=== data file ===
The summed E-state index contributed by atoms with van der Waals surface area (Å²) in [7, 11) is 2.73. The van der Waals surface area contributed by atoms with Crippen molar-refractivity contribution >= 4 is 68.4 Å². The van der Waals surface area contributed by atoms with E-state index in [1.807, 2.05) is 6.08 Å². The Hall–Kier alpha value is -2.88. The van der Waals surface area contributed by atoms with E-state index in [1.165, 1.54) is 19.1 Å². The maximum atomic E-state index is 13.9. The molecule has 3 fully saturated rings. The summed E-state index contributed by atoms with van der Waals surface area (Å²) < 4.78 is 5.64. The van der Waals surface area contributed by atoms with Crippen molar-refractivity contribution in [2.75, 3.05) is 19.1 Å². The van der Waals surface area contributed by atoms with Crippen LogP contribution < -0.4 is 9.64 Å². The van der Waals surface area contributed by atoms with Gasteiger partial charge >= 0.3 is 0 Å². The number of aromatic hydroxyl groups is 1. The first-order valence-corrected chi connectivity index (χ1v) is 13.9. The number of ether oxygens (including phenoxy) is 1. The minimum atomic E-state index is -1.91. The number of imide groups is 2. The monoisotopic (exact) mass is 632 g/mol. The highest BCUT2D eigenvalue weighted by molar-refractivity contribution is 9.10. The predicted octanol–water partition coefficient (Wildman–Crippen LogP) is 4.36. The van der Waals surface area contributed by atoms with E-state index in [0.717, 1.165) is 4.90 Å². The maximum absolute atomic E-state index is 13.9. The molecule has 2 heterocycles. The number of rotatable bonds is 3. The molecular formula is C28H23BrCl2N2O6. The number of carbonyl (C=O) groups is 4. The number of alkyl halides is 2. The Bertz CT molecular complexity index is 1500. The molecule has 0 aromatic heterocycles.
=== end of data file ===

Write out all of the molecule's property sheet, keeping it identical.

The summed E-state index contributed by atoms with van der Waals surface area (Å²) in [7, 11) is 2.73. The van der Waals surface area contributed by atoms with Crippen molar-refractivity contribution >= 4 is 68.4 Å². The van der Waals surface area contributed by atoms with E-state index in [1.807, 2.05) is 6.08 Å². The Hall–Kier alpha value is -2.88. The van der Waals surface area contributed by atoms with E-state index in [1.165, 1.54) is 19.1 Å². The maximum atomic E-state index is 13.9. The molecule has 3 fully saturated rings. The summed E-state index contributed by atoms with van der Waals surface area (Å²) < 4.78 is 5.64. The van der Waals surface area contributed by atoms with Crippen molar-refractivity contribution in [2.75, 3.05) is 19.1 Å². The van der Waals surface area contributed by atoms with Crippen LogP contribution < -0.4 is 9.64 Å². The van der Waals surface area contributed by atoms with Gasteiger partial charge >= 0.3 is 0 Å². The number of aromatic hydroxyl groups is 1. The first-order valence-corrected chi connectivity index (χ1v) is 13.9. The number of ether oxygens (including phenoxy) is 1. The minimum atomic E-state index is -1.91. The number of imide groups is 2. The monoisotopic (exact) mass is 632 g/mol. The highest BCUT2D eigenvalue weighted by molar-refractivity contribution is 9.10. The predicted octanol–water partition coefficient (Wildman–Crippen LogP) is 4.36. The van der Waals surface area contributed by atoms with E-state index in [0.717, 1.165) is 4.90 Å². The maximum absolute atomic E-state index is 13.9. The molecule has 2 heterocycles. The number of rotatable bonds is 3. The molecular formula is C28H23BrCl2N2O6. The number of carbonyl (C=O) groups is 4. The number of alkyl halides is 2. The Bertz CT molecular complexity index is 1500. The molecule has 0 aromatic heterocycles.